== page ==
Thursday, September 5, 2013

Prompt: Raise Your Glass

Brita thumped her chipped mug on the table and pushed her chair back, standing a bit unsteadily. She wasn’t used to the strong Southern moonshine, but she motioned for another round and clapped her hands for attention as the room slowly quieted.

“It’s a good night for celebrating!” She spoke loud and clear, ignoring his voice in her mind. Speak up, girl. You can’t lead with a whisper. You got to be strong.

“We’ve come together for the harvest.” She nodded to Silas, the town leader. “Your fields grew well. You’ve got full silos to make it through the winter and plenty to trade.” Keep to yourself, girl. Don’t you lie with him like a your mother…

The crowd roared approval and thumped their fists and mugs on the tables. She lifted her mug and waved it for silence. Get to the point, girl.

“Thank you for your hospitality while we’ve worked side by side.” She grinned at William, arms around two of the local women. “Hard work, hard play, my Pops used to say.” We got no time for games, girl. Don’t be foolish.

“Pops saw the writing on the wall, even before the Monsanto plague took hold.” He’d slapped her mouth as he knocked the peanut butter and jelly sandwich to the floor. That crap’ll kill you, girl! Her best friend, Anna, ran out the door and all the way home and never spoke to Brita again.

“He started the Arc commune out in Idaho, and by the time the plague took out the corporate farms, the Arc was the only clean ag source in the country.” Those men are evil. They’ve rained destruction on us all in the name of the almighty dollar! Anna’s dad was one of the Monsanto execs killed in the Farmers’ Rebellion. William had been onsite, but he swore he hadn’t held a gun that day, and he never had since.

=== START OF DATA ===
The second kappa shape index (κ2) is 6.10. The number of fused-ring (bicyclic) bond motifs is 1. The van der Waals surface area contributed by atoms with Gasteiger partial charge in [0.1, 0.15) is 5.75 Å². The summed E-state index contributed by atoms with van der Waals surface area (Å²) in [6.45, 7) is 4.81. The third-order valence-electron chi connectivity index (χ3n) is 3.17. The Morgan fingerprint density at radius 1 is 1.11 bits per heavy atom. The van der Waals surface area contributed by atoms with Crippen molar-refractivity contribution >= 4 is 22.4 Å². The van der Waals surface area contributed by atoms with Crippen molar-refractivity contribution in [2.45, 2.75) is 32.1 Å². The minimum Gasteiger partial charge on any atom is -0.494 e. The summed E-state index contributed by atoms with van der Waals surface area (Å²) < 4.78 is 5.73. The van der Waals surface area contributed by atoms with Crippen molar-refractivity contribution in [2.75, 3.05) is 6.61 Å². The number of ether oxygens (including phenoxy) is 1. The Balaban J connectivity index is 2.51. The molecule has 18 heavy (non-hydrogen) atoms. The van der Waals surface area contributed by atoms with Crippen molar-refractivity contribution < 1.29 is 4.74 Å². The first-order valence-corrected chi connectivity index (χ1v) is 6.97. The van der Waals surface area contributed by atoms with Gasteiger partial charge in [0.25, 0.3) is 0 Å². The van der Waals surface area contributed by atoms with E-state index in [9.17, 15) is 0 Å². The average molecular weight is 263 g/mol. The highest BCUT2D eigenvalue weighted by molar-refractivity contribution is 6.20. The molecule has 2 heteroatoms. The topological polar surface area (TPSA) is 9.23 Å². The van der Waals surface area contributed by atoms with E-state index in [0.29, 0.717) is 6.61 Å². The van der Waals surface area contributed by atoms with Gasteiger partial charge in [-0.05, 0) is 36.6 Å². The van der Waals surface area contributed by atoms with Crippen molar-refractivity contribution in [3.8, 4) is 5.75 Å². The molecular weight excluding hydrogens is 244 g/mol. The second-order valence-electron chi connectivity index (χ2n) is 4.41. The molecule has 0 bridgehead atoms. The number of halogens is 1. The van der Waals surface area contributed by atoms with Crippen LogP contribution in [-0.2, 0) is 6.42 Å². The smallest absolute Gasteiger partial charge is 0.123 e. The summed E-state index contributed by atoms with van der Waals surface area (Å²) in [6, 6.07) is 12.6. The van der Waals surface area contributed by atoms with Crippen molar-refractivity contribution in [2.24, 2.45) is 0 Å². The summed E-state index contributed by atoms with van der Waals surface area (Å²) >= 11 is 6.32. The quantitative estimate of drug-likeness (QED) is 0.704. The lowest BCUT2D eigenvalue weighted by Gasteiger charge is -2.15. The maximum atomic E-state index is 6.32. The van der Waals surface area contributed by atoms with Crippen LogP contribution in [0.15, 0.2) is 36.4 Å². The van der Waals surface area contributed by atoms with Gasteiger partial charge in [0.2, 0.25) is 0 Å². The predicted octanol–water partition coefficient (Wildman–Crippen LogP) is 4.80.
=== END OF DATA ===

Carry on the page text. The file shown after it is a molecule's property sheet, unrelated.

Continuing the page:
“We’re proud to share his vision of clean food with you today. Thank you for investing in Arc corn and grain for your fields.” Every trade is the highest stakes poker game of your life, girl. Play for keeps.

Tomorrow we’ll be on our way. Tonight, we celebrate. To the harvest!” The crowd roared again.

Happy birthday, Pops. Thanks for what you gave us to survive.

“To my Pops” she lifted her mug high. They all raised their mugs in a moment of silence. Brita drank the last of her moonshine and threw the mug into the harvest fire, sparks shooting out of the fireplace. Wasteful.

She marched over to Silas and kissed him firmly on the mouth. Catcalls and shouts of approval surrounded them as he slid his arms around her back and kissed her again. His was the only voice she heard for the rest of that night.

Dogs in house
Houdini, Brindle

The Lumineers, iTunes Festival convert

Time writing:
30 minutes

September word count:

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